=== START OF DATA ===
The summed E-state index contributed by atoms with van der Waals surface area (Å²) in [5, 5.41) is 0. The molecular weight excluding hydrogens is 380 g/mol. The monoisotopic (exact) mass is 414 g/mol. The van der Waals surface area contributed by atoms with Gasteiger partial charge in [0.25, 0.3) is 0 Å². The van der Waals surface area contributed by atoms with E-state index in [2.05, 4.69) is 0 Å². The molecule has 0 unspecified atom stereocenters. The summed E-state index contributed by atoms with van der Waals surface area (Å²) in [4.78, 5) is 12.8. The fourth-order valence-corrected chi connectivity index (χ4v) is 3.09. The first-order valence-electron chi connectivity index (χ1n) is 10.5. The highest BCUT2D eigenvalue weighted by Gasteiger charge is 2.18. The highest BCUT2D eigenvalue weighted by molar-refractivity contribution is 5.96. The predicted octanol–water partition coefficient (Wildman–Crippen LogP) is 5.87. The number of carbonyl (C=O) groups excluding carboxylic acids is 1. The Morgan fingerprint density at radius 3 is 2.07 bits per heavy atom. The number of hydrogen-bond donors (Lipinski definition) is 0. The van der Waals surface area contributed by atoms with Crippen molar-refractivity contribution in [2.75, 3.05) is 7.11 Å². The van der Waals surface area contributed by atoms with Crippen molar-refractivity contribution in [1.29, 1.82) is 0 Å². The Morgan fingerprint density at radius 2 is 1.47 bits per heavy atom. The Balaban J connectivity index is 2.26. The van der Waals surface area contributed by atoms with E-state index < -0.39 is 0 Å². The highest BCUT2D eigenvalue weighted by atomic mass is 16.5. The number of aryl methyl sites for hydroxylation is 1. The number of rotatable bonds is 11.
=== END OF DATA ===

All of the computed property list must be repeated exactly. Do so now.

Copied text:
The summed E-state index contributed by atoms with van der Waals surface area (Å²) in [5, 5.41) is 0. The molecular weight excluding hydrogens is 380 g/mol. The monoisotopic (exact) mass is 414 g/mol. The van der Waals surface area contributed by atoms with Gasteiger partial charge in [0.25, 0.3) is 0 Å². The van der Waals surface area contributed by atoms with E-state index in [2.05, 4.69) is 0 Å². The molecule has 0 unspecified atom stereocenters. The summed E-state index contributed by atoms with van der Waals surface area (Å²) in [4.78, 5) is 12.8. The fourth-order valence-corrected chi connectivity index (χ4v) is 3.09. The first-order valence-electron chi connectivity index (χ1n) is 10.5. The highest BCUT2D eigenvalue weighted by Gasteiger charge is 2.18. The highest BCUT2D eigenvalue weighted by molar-refractivity contribution is 5.96. The predicted octanol–water partition coefficient (Wildman–Crippen LogP) is 5.87. The number of carbonyl (C=O) groups excluding carboxylic acids is 1. The Morgan fingerprint density at radius 3 is 2.07 bits per heavy atom. The number of hydrogen-bond donors (Lipinski definition) is 0. The van der Waals surface area contributed by atoms with Crippen molar-refractivity contribution in [2.75, 3.05) is 7.11 Å². The van der Waals surface area contributed by atoms with Crippen molar-refractivity contribution in [1.29, 1.82) is 0 Å². The Morgan fingerprint density at radius 2 is 1.47 bits per heavy atom. The Balaban J connectivity index is 2.26. The van der Waals surface area contributed by atoms with E-state index < -0.39 is 0 Å². The highest BCUT2D eigenvalue weighted by atomic mass is 16.5. The number of aryl methyl sites for hydroxylation is 1. The number of rotatable bonds is 11.